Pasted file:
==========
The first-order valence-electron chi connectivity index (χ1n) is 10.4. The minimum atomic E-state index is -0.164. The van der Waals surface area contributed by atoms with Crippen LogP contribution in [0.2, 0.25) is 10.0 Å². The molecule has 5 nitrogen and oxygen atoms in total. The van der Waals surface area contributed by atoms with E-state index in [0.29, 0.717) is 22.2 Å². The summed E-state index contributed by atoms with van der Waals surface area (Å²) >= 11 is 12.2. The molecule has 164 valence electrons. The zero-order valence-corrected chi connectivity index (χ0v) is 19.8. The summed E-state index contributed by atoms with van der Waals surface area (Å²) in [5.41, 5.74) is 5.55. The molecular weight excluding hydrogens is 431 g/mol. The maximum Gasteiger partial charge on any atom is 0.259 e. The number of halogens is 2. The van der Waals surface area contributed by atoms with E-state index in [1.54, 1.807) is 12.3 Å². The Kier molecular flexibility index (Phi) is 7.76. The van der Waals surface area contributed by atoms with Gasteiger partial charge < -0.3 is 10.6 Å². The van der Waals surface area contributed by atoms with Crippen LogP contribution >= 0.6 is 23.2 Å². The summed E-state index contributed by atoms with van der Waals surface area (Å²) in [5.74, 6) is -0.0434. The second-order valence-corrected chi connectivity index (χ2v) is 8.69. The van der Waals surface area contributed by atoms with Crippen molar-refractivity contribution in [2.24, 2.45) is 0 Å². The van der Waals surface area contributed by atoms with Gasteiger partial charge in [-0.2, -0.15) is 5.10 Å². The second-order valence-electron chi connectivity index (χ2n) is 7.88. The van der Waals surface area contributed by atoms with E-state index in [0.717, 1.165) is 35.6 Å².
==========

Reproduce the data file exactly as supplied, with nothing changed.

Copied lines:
The first-order valence-electron chi connectivity index (χ1n) is 10.4. The minimum atomic E-state index is -0.164. The van der Waals surface area contributed by atoms with Crippen LogP contribution in [0.2, 0.25) is 10.0 Å². The molecule has 5 nitrogen and oxygen atoms in total. The van der Waals surface area contributed by atoms with E-state index in [0.29, 0.717) is 22.2 Å². The summed E-state index contributed by atoms with van der Waals surface area (Å²) >= 11 is 12.2. The molecule has 164 valence electrons. The zero-order valence-corrected chi connectivity index (χ0v) is 19.8. The summed E-state index contributed by atoms with van der Waals surface area (Å²) in [5.41, 5.74) is 5.55. The molecular weight excluding hydrogens is 431 g/mol. The maximum Gasteiger partial charge on any atom is 0.259 e. The number of halogens is 2. The van der Waals surface area contributed by atoms with E-state index in [1.54, 1.807) is 12.3 Å². The Kier molecular flexibility index (Phi) is 7.76. The van der Waals surface area contributed by atoms with Gasteiger partial charge < -0.3 is 10.6 Å². The van der Waals surface area contributed by atoms with Crippen LogP contribution >= 0.6 is 23.2 Å². The summed E-state index contributed by atoms with van der Waals surface area (Å²) in [5.74, 6) is -0.0434. The second-order valence-corrected chi connectivity index (χ2v) is 8.69. The van der Waals surface area contributed by atoms with Crippen molar-refractivity contribution in [2.24, 2.45) is 0 Å². The van der Waals surface area contributed by atoms with Gasteiger partial charge in [-0.2, -0.15) is 5.10 Å². The second-order valence-electron chi connectivity index (χ2n) is 7.88. The van der Waals surface area contributed by atoms with E-state index in [0.717, 1.165) is 35.6 Å².